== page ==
State Rep. Meg Burton-Cahill, D-Tempe, said she will not seek a fourth term in the House, but could take a run at the Senate in the highly competitive District 17.
Burton-Cahill said Thursday she is forming an exploratory committee to look at running for the seat left open by Sen. Harry Mitchell, a Democrat, who cannot run again because of term limits.
"I’ll have a better idea about my plans once the next session begins," Burton-Cahill said, referring to the Legislature which meets in January.
If she decides to run for the higher office, Burton-Cahill would most likely challenge former Republican state Rep. Mark Thompson, who said he intends to run.
In the 2004 general election, Burton-Cahill soundly defeated Thompson. Thompson, who was running as an incumbent, placed last in the four-person race.
But with Mitchell unable to run again, some political experts are saying the once solidly Democratic seat could be vulnerable.
"District 17 is the most competitive district in the state," said Nathan Sproul, a Republican political consultant.
He said without Mitchell, Democrats lose a lot of name recognition, leaving the seat open to a Republican victory. In August, Mitchell was elected president of the Arizona Democratic Party.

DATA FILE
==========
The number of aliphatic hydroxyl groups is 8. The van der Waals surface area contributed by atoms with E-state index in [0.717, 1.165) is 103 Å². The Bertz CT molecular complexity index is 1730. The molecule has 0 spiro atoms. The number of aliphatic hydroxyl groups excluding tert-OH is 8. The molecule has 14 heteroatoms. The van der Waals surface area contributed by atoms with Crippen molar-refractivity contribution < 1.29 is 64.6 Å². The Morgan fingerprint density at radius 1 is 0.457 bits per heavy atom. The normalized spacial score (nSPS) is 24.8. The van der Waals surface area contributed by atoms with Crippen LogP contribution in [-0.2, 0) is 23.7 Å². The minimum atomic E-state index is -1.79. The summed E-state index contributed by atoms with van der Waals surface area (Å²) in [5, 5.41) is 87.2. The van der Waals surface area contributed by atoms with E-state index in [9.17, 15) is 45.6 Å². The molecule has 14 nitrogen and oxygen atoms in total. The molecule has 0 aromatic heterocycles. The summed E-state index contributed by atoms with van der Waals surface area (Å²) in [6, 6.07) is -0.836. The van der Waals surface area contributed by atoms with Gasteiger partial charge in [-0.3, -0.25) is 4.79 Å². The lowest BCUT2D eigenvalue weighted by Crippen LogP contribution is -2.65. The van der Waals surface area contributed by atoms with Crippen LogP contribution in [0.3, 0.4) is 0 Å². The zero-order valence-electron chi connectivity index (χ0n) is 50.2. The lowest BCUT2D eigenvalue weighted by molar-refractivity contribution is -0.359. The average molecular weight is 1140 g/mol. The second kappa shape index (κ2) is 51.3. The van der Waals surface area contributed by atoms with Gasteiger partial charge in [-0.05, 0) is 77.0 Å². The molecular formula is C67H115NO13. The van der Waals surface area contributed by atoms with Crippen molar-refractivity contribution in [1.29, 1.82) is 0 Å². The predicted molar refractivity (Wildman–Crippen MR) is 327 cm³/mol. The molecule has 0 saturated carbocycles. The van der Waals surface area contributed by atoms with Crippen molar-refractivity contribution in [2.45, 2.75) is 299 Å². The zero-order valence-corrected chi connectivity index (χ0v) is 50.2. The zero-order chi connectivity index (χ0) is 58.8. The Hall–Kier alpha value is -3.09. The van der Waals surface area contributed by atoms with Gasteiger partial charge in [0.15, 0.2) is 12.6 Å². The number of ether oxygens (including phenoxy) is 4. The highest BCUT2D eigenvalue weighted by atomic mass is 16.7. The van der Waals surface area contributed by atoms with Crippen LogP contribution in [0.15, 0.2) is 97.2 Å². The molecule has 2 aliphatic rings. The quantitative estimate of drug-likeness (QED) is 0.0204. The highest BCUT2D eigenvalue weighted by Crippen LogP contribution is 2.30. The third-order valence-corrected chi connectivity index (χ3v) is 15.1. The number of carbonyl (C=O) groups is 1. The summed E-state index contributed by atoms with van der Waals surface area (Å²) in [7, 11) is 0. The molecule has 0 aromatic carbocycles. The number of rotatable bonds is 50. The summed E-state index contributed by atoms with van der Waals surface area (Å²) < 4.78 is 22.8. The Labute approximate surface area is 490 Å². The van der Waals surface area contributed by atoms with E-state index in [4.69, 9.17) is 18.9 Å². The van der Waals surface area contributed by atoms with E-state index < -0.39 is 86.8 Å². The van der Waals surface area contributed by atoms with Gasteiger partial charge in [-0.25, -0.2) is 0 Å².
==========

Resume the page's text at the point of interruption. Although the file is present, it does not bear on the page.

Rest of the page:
The District 17 race is expected to be one of the most watched races in the state as Republicans look to elect enough senators to override any vetoes by Democratic Gov. Janet Napolitano.
Republicans currently have 18 members in the Senate, but need 20 to override a veto. The district, which covers Tempe and parts of Scottsdale, is one of two competitive districts in which incumbent Democrats are not running, Sproul said. The other, he said, is District 5 in Yuma.
Burton-Cahill’s decision not to run for the House could leave her party vulnerable there. Burton-Cahill said she will be endorsing Edward Ableser to succeed her in 2006. Ableser switched to the Democratic Party in 2004 shortly before running for the District 17 House race.
Rep. Laura Knaperek, R-Tempe, who holds the other District 17 seat, said a fiscally conservative candidate could win the race.